An electronic screen displaying the South Korean benchmark stock index at the Korea Exchange Bank in Seoul on April 21, 2011. The NPS will now take an active role in the companies they invest in. Photo: AFP/Park Ji-Hwan
An electronic screen displaying the South Korean benchmark stock index at the Korea Exchange Bank in Seoul on April 21, 2011. The NPS will now take an active role in the companies they invest in. Photo: AFP/Park Ji-Hwan

South Korea’s National Pension Fund decided in a meeting on Monday to take a more activist stance in the companies it has invested in – a move that could impact the consistent misgovernance of chaebol, the family-founded conglomerates that dominate the economy.

The NPS Management Committee announced yesterday that it would adopt a stewardship code – a move that had long been expected under the Moon Jae-in administration, which took power in 2017, and which had promised to protect the rights of small shareholders and to clamp down on abuses by big business.

“The adoption of the stewardship code will enable the NPS to have a constructive conversation with businesses that are feared to be hurting corporate or shareholder value,” said Health and Welfare Minister Park Neung-hoo, according to the Korea Times. “It will pull up investment returns of the fund in the long run and help protect the fund.”

The stewardship code calls for the NPS to take issue with the management of companies it has invested in, to elect board members, to vote on its shares and to ask for higher dividends.

Although there have been concerns that the NPS – a government-run organization – could intervene in business, these concerns are ameliorated by the fact that the NPS operates under the health ministry, rather than finance- or industry-related ministries.

Last institutional check on conglomerates?

The NPS manages some US$570 billion, making it one of the top three pension operators in the world. It holds significant stakes in such leading Korean blue chips as Samsung Electronics and Hyundai Motor.

The announcement of the activist approach by the NPS is “of huge import,” said long-term, Seoul-based financial adviser Hank Morris.  “Having an NPS that is an activist investor and seeks to guard the interest of non-family shareholders at large corporations suggests that they will have greater focus than before on obtaining value,” he said.

Given the oft-repeated failures of the political, media and judicial spheres, the NPS is perhaps the last organization in a position to provide a check on the endless scandals which blot Korea’s corporate landscape.

Many publicly listed conglomerates have, historically, taken decisions that favor their founding family members over their shareholders. Although chaebol “royal family members” generally hold minimal stakes, they retain group control via cross shareholding structures, control over professional staff and with the support of related “white knights” – all of which allow them to stave off activist shareholders.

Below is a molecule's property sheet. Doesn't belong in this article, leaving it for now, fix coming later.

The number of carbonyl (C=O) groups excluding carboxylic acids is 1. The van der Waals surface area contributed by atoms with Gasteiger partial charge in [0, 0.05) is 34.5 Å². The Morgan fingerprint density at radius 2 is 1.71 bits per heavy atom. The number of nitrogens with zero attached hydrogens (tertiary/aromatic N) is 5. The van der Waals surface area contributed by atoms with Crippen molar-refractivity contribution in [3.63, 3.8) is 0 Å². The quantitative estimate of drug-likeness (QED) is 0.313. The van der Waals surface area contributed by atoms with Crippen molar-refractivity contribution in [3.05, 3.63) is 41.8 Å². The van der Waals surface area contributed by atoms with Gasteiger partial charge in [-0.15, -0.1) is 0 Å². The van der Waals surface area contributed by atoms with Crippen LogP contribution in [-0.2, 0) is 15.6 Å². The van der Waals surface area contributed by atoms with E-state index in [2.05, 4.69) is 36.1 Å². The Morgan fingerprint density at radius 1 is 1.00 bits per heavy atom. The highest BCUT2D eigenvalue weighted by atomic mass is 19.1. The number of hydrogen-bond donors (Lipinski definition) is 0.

White collar crimes conglomerate family members have been accused of include embezzlement, bribery, tax evasion, fraud and leveraging insider information. While senior Korean corporate figures are frequently found guilty by courts, they are as frequently given suspended or light sentences by judges, or released by presidential pardon.

This situation has become a source of frustration for many Koreans, who consider the chaebol above the law.

Historically, the NPS has not only failed to speak up against misgovernance, it has even defended local companies against the demands of foreign activist shareholders and funds.

Most notably, in 2015, the NPS was at the center of a scandal which saw the downfall of a president two years later. Although it was found not to be in shareholders’ interests, the NPS backed a controversial merger  of two Samsung units, which favored the ruling Lee family.

That decision was made under the direction of the presidency. Both the president at the time, Park Geun-hye, and the minister responsible for the NPS at the time, were subsequently jailed, as was the head of Samsung, Lee Jae-young – though Lee walked free after a year with a suspended sentence.

In May this year, a foreign hedge fund, Elliot Management, announced it was seeking compensation from the Korean government for the losses it incurred on the merger.

Business pushes back against local activism

Unsurprisingly, the NPS announcement drew a swift response from a business lobby group, the Korea Employers Federation.

“Since the NPS takes nearly 7% of market cap, it could be a burden on businesses if it actively exercises its shareholder rights,” the federation said in a statement. “It should not meddle excessively in the corporate activities of each company.”

But there is still a big question: Would the NPS actually side with an activist foreign shareholder against a homegrown chaebol?

“They might: Remember the last time they were on the same side as Samsung and the top guys wound up going to jail?” said Morris. “I am sure the NPS want to do the right thing now, as the pressure is on them to enhance investment results.”

This is particularly the case given that the investment returns from the NPS – a largely domestically invested fund – have been consistently lower than those of the national sovereign wealth fund, the Korean Investment Corporation, which invests exclusively in overseas assets.

Overseas investors in Korea speak of the “Korean Discount” in which Korean stocks are traded at lower price-to-earnings ratios than their counterparts in other markets.

While some Koreans insist this discount factors in North Korea risk, investors – usually speaking off the record – say it is due to governance risk and due to the low dividends Korean firms have customarily paid out.